Published on June 11, 2014 as a thought piece at http://advertising.microsoft.com: http://advertising.microsoft.com/en-us/blogpost/129257/microsoft-advertising-blog

From speaking at Adweek Europe earlier this year, I gave my take on low-latency data, how it applies to my data modelling for sports and political events currently, and how brands can and will be able to use the insights drawn from data of this kind to tweak ad campaigns in real-time in the future. As the summer of football begins I though it would be interesting to try use data to predict the World Cup winners.

Brazil is 75% likely to win the opening game of the World Cup and 18% to draw, but if Brazil starts off poorly against Croatia those predictions will change with just a few second latency, so sports fans have updated quantifiable information all game. Which begs the question, why are these low latency and quantifiable statistics readily available for sports and other entertainment, but not for business, such as newly launched advertising campaigns?

It is useful for me to create statistics for politics, sports, and entertainment, because the raw data and outcomes are public and regular. Thus, when I build the infrastructure to capture and analyze data, and make the resulting statistics available for consumption, I am able to observe and update the process on a regular basis. These live events are big business themselves (my former boss did just buy the lowly NBA team the LA Clippers for $2 billion), but there is no questions I am in this forecasting business to answer business questions as well. And, the infrastructure is ready to supply business and advertisers low latency quantifiable statistics, but the demand from them to use it is not.

Providing statistics for live events is actually more difficult than equivalent business and advertising statistics, in that the speed is insanely fast. The infrastructure necessary to collect and analyze the data, and then publish the likelihood of victory following long pass, but before the next play, is unnecessarily robust for most business concerns. As with so many forms of meaningful technology sports and entertainment have actually led to the creation of an extremely robust infrastructure. The market intelligence community could provide companies with similarly low latency, quantitative answers to show, for example, how their advertising campaign is progressing with different demographics.

The problem is the lack of demand; advertisers are not using low latency and highly quantifiable answers to adjust their campaigns. I know stakeholders are consuming and using statistics for sports, and other live events, as I can see the readership of my articles and tables before, during, and after events. I have no doubt advertisers would read similar statistics about their live campaigns. But, it is easy to see how live events adjust what they deliver to the consumers as the event progresses; they provide advertisements and information that reflect the shifting outcomes (e.g., the stars of the game or who will be in the next round). Similarly, political campaigns adjust their spending daily or even hourly, sending different quantities and designs of advertisements to different demographics as the results shift. This contrasts with traditional advertisement, which does not shift their campaign dramatically from hour to hour or day to day.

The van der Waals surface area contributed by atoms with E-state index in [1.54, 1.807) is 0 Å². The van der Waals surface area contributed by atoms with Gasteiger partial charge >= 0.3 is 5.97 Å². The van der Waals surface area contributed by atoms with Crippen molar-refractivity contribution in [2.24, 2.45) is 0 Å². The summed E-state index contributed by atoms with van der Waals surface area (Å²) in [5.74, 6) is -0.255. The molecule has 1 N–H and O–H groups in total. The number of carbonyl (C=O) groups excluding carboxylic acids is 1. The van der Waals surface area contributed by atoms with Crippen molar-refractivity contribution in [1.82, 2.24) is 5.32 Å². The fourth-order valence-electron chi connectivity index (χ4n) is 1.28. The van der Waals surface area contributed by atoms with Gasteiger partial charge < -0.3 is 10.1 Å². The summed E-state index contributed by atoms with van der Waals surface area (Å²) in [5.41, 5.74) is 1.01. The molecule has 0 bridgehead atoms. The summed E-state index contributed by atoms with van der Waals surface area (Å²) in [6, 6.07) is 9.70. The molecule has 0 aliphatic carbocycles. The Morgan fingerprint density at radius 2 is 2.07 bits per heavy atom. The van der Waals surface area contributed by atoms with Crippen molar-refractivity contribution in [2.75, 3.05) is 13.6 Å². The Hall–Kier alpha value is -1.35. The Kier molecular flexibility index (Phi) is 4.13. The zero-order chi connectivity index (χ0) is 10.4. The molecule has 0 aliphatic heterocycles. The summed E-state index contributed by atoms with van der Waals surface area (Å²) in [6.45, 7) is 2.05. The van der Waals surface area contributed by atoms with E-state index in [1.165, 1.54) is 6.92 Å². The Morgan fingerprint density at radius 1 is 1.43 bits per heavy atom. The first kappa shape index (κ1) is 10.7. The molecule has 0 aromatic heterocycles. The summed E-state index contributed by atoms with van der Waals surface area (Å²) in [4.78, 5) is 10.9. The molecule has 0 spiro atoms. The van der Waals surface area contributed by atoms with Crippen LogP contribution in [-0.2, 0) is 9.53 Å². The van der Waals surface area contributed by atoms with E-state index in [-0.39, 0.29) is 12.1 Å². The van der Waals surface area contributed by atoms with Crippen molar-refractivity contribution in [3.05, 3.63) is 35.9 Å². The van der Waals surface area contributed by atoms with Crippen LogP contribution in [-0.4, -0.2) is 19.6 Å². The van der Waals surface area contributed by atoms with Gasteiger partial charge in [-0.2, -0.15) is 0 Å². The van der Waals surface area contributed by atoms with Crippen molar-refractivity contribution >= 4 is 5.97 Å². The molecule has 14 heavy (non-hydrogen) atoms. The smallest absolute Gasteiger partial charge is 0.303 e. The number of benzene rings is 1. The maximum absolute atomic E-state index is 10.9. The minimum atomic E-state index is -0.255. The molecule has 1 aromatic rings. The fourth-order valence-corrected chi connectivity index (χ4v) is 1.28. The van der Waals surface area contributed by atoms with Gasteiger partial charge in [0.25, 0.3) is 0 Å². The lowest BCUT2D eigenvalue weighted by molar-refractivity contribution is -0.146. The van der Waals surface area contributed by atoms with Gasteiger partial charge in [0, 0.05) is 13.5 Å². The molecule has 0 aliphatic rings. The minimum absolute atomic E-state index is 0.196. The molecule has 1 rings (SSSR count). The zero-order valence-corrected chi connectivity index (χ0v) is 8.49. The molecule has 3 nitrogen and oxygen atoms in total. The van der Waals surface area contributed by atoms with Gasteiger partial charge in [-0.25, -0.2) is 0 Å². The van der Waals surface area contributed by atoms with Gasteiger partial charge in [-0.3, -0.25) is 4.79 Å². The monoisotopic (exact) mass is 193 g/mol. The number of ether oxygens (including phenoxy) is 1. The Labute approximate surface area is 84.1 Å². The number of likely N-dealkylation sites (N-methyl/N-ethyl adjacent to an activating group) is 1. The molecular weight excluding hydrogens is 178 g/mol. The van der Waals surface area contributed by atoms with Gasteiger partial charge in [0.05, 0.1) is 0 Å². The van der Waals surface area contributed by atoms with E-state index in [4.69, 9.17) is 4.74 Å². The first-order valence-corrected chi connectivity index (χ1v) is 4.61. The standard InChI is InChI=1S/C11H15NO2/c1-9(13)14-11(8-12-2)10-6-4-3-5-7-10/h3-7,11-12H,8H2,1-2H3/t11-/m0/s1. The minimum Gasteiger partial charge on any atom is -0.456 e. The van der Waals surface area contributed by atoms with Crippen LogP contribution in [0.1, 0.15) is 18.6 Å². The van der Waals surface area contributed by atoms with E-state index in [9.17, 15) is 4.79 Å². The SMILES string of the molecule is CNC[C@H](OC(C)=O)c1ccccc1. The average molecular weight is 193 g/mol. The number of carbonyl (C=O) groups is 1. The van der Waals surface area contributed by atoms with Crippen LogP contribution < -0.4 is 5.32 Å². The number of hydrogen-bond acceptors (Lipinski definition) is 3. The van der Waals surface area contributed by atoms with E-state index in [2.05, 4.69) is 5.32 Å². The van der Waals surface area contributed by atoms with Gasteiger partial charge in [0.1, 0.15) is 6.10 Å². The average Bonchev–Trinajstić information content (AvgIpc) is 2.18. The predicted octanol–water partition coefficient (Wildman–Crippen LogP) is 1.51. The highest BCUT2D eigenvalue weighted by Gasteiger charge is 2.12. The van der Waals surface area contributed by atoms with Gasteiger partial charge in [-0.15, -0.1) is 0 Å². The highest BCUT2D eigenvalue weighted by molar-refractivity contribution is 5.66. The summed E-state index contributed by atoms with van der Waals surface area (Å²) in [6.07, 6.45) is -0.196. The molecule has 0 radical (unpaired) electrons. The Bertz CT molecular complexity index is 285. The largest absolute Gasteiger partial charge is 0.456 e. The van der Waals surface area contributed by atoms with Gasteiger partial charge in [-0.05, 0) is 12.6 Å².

Advertisers have both legitimate loss-aversion issues as well as a principal-agent problem. First, companies are legitimately more concerned with downside than upside. It was a phenomenon in the advertising world when Oreo tweeted out an advertisement that was directly responding to the events of the Super Bowl in 2013. But, they had a very expensive war room to ensure no mistakes were made. While they may have won the day with a great advertisement, a bad advertisement can sink a company for years. Second, agencies are even are more concerned than their employers, as a bad advertisement will get them fired even after strings of successes. I am fine if my live feed makes the occasional hiccup or a TV producer accidently produces the wrong statistic, but there is there is no room for bad advertisement, so there is a huge incentive to slow down and not take any risk.

Ultimately, if we deliver these low latency and quantifiable statistics from “big data” and no one uses it to allocate resources, than it is not a revolution, it is a parlor trick. I generally talk publically about work that my colleagues and I do in gathering and understanding “big data”, but we are also engaged in many projects to make it more efficient for people to utilize this data.

New technology, from both Microsoft and others, can streamline the vetting process to restrict downside loss. Digital creativity software is starting to allow advertisers to quickly and cheaply tailor advertisements for different demographics or outcomes. Focused delivery options allow advertisers to tightly target the advertisements they send out. Online focus groups can minimize the costs and time needed to ensure that an advertisement are not making some big mistake. Along with translation devices that can check that there is no mistake in multiple languages.

It seemed like magic when Disney created advertisement with the Super Bowl MSV right after the game and it is scary that it still seemed like magic 26 years later when Oreo tweeted out their advertisement. But, the same technology that makes it easy to for the TV producers and second-screen experiences to provide customized low latency answers as the game progress will soon allow advertisers to provide customized low latency advertisements as the game progress (or their any of their other advertisement campaigns progress).